The Social Democrat, 66, served twice as foreign minister in Angela Merkel’s cabinet, stepping back from his duties as Germany’s top diplomat to take on the ceremonial role as head of state in 2017.
With his snowy white hair, round glasses and dimpled smile, the trained lawyer has become one of Germany’s most popular and trusted politicians.
The presidential role was an “honour” and an “enormous challenge” Steinmeier said in May last year when announcing his desire to stay in office until 2027.
The former foreign minister has cast himself as the conscience of the nation, occasionally stepping into political debates and speaking at memorials.
He has repeatedly warned against the rising threat of right-wing extremism in Germany and criticised scenes at Kabul airport after the city’s fall as “shameful for the political West”.
Steinmeier’s time in office has been marked by the outbreak of the coronavirus pandemic in Germany at the start of 2020, with the president sometimes playing the role of a moral arbiter in public debates on health issues.
Earlier this year, Steinmeier held a public debate between health experts and coronavirus vaccine sceptics, a vocal minority in the country that has increasingly taken to the streets to protest against coronavirus rules.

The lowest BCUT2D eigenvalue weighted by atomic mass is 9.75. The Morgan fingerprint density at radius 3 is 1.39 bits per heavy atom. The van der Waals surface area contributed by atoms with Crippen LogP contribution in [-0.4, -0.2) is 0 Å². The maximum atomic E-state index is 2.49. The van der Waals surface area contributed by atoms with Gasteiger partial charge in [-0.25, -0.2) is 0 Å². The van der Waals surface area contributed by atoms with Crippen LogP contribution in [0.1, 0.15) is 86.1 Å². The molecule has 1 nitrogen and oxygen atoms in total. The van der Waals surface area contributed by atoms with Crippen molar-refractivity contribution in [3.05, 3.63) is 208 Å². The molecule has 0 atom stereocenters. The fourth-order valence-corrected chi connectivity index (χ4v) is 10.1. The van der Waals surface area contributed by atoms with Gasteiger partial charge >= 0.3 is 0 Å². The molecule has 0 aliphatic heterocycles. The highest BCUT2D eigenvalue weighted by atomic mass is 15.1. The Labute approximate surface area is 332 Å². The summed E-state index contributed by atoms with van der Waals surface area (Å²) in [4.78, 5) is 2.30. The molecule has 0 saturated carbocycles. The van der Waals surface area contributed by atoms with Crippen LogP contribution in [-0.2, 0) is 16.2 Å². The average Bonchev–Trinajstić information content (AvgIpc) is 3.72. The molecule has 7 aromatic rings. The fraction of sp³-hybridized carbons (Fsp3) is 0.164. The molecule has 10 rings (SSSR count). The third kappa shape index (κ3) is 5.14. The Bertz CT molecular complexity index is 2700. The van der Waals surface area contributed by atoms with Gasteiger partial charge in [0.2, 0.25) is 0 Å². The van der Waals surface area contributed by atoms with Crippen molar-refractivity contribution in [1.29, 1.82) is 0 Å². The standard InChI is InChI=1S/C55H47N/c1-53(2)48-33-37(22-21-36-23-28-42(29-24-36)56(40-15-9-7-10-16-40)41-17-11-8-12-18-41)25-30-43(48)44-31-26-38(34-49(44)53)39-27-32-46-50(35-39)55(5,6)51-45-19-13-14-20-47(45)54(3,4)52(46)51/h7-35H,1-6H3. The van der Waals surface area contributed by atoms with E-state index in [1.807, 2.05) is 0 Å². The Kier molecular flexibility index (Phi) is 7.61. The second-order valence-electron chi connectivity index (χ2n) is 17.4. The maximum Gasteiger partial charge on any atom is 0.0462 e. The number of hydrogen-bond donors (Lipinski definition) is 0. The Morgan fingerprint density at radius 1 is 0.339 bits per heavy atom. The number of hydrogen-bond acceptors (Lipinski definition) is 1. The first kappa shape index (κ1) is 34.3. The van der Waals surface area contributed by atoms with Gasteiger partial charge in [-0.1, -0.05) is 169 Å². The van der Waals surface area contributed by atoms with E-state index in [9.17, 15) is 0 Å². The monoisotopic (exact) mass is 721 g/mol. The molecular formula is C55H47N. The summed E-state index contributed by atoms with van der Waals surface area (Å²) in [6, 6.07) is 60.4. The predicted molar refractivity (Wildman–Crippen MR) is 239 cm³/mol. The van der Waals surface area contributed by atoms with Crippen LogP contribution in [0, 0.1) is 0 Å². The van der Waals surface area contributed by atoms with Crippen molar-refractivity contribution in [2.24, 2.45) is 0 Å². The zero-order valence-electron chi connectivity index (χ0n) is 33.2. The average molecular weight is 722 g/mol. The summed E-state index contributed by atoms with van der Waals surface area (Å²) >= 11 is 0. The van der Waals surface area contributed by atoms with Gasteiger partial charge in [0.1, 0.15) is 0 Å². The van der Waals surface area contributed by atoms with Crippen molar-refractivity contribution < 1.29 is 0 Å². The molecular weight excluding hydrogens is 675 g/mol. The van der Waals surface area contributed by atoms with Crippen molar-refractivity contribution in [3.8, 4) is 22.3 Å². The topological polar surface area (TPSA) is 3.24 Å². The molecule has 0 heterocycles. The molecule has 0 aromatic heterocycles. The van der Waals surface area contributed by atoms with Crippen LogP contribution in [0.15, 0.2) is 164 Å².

The presidential election, normally held in the Bundestag building, will instead take place at Paul Loebe Haus, a post-modern office complex opposite the Chancellery in central Berlin, in order to meet pandemic distancing requirements.
The president is voted for by the Federal Convention, a one-off assembly made up of MPs and an equal number of state delegates, taking the total number close to 1,500.
Among the delegates are a number of public figures, including the Bayern Munich and German national team midfielder Leon Goretzka, selected by the Bavarian SPD.
With the backing of all the parties in the current coalition government, including Steinmeier’s own Social Democrats, the Greens and the liberal FDP, as well as the support of the opposition conservatives (CDU-CSU), the incumbent is expected to win the vote comfortably.
Three other candidates have been nominated for the role by the far-right AfD, the far-left Linke party and the Freie Waehler, part of the ruling coalition in Bavaria.
Presidents can run for a maximum of two terms in Germany, though Steinmeier, who is expected to secure re-election, would be only the fourth person to do so.
The president’s role in Germany is mostly symbolic, with the office holder acting as a constitutional counterpart to the head of government, currently Chancellor Olaf Scholz, a Social Democrat comrade.